environment and about the body's inter-
nal state, to the
central nervous system.
Information is collected by millions of
found throughout body
tissues and in special sense organs, such
Certain sensory information,
mainly that from the special sense
organs and skin receptors, enters the
of the brain, where sensations
are consciously perceived. Other types of
sensory information, for example about
body posture, are processed elsewhere
and do not produce conscious sensation.
sensation, abnormal Dulled, unpleas-
ant, or otherwise altered
the absence of an obvious stimulus.
common abnormal sensations. The spe-
cial senses can be impaired by damage
to the relevant sensory apparatus (see
vision, disorders of; smell; deafness; tinni-
Other causes of abnormal sensation
include peripheral nerve damage caused
diabetes mellitus, herpes zoster
tion, or pressure from a tumour, and
disruption of nerve pathways in the
spinal injury, head
Pressure on or damage to nerves can
sometimes be relieved by surgery or by
treatments for the cause. In other cases,
distressing abnormal sensation can be
relieved only by cutting the relevant nerve
fibres or by giving injections to block
the transmission of signals.
sensitization The initial exposure of a
person to an allergen or other substance
recognized as foreign by the
, which leads to an immune res-
ponse. On subsequent exposures to the
same substance, there is a much stronger
and faster immune reaction. This forms
the basis of allergy and other types of
to problems with the inner ear, nerves,
or the brain's auditory area.
sensory cortex A region of the outer
in which sensory
information comes to consciousness.
Pressure, pain, and temperature sen-
sations from the skin, muscles, joints,
and organs are perceived in the parietal
lobes, as is taste. Visual sensations are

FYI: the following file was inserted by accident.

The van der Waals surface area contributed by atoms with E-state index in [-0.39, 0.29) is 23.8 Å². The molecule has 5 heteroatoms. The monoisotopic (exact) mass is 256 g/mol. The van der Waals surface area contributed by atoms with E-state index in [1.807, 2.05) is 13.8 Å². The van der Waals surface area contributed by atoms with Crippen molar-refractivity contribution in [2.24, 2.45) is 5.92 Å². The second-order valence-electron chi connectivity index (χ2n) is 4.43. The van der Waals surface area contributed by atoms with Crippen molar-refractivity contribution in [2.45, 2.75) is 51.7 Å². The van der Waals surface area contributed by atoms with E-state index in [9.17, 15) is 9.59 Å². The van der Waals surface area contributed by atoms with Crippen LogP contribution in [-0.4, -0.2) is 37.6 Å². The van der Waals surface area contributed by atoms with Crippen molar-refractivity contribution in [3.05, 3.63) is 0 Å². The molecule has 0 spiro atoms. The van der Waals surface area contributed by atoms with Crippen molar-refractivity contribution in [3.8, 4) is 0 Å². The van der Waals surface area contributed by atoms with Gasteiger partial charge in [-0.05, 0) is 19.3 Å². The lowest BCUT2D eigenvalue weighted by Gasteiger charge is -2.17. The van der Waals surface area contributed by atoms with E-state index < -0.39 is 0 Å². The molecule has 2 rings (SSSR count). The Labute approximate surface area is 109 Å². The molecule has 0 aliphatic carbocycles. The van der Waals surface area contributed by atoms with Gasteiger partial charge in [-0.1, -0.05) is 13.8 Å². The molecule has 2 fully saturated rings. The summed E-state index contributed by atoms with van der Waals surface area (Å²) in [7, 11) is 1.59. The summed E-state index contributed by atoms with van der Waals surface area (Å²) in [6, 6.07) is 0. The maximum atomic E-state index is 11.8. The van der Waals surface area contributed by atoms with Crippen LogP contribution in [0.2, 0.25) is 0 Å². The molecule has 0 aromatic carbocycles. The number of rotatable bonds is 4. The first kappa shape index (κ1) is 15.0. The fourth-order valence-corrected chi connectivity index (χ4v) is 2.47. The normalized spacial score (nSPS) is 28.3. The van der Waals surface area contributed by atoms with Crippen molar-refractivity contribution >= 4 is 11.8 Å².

perceived in the occipital lobes at the
back of the cerebrum; sound is perceived
in the temporal lobes at the sides.
sensory deprivation The removal of
normal external stimuli, such as sight
and sound, from a person's environment.
Prolonged sensory deprivation can pro-
duce feelings of unreality, difficulty in
anxiety The feelings of
distress a young child experiences when
parted from his or her parents or home.
This is a normal aspect of infant behav-
iour and usually diminishes by age 3 or 4.
In separation anxiety disorder, the
reaction to separation is greater than
that expected for the child's level of de-
velopment. The anxiety may manifest as
physical symptoms. Separation anxiety
disorder may be a feature of
sepsis Infection of a wound or body tis-
sues with bacteria that leads to the
or to the multiplication
of the bacteria in the blood. (See also
bacteraemia; septicaemia; septic shock.
septal defect A congenital
mality in which there is a hole in the
septum between the left and right ven-
tricles of the heart or, more rarely,
between the left and right atria. Usually,
the cause is unknown. The hole allows
freshly oxygenated blood to mix with
deoxygenated blood in the heart.
A small defect has little or no effect. A
large ventricular hole may cause
weeks after birth,
causing breathlessness and feeding dif-
ficulties. A large atrial defect may never
cause heart failure, but there may be
fatigue on exertion.
may develop in both types of defect.
Diagnosis may be aided by a
Atrial holes are repaired surgically if
they cause symptoms or if complications
develop. As the child grows, small ven-
tricular holes often become smaller, or
even close, on their own. A ventricular
defect that is causing heart failure is
If the hole does not close spontaneously,
it may be repaired by
open heart surgery
septicaemia A potentially life-threaten-
ing condition in which there is rapid
multiplication of bacteria and in which